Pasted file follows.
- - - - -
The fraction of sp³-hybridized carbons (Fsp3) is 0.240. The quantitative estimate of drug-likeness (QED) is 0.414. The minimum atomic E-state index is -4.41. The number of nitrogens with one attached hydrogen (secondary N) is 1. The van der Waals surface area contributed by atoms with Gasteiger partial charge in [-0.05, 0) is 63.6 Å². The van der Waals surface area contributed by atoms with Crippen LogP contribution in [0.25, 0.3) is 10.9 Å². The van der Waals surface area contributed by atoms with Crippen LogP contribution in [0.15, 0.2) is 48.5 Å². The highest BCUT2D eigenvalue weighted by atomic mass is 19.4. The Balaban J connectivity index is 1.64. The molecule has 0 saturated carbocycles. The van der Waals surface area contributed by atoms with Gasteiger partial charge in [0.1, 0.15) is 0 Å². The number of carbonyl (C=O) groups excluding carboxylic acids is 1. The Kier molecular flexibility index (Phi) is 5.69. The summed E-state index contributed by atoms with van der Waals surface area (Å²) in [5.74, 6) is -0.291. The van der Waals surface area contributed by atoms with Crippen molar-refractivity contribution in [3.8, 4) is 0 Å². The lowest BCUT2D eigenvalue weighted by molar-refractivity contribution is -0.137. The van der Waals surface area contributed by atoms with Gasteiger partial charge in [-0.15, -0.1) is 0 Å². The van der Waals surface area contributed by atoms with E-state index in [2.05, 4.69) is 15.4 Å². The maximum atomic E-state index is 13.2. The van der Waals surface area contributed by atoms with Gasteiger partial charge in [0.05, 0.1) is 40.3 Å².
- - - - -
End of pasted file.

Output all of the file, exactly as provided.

The fraction of sp³-hybridized carbons (Fsp3) is 0.240. The quantitative estimate of drug-likeness (QED) is 0.414. The minimum atomic E-state index is -4.41. The number of nitrogens with one attached hydrogen (secondary N) is 1. The van der Waals surface area contributed by atoms with Gasteiger partial charge in [-0.05, 0) is 63.6 Å². The van der Waals surface area contributed by atoms with Crippen LogP contribution in [0.25, 0.3) is 10.9 Å². The van der Waals surface area contributed by atoms with Crippen LogP contribution in [0.15, 0.2) is 48.5 Å². The highest BCUT2D eigenvalue weighted by atomic mass is 19.4. The Balaban J connectivity index is 1.64. The molecule has 0 saturated carbocycles. The van der Waals surface area contributed by atoms with Gasteiger partial charge in [0.1, 0.15) is 0 Å². The number of carbonyl (C=O) groups excluding carboxylic acids is 1. The Kier molecular flexibility index (Phi) is 5.69. The summed E-state index contributed by atoms with van der Waals surface area (Å²) in [5.74, 6) is -0.291. The van der Waals surface area contributed by atoms with Crippen molar-refractivity contribution in [3.8, 4) is 0 Å². The lowest BCUT2D eigenvalue weighted by molar-refractivity contribution is -0.137. The van der Waals surface area contributed by atoms with Gasteiger partial charge in [-0.15, -0.1) is 0 Å². The van der Waals surface area contributed by atoms with E-state index in [2.05, 4.69) is 15.4 Å². The maximum atomic E-state index is 13.2. The van der Waals surface area contributed by atoms with Gasteiger partial charge in [0.05, 0.1) is 40.3 Å².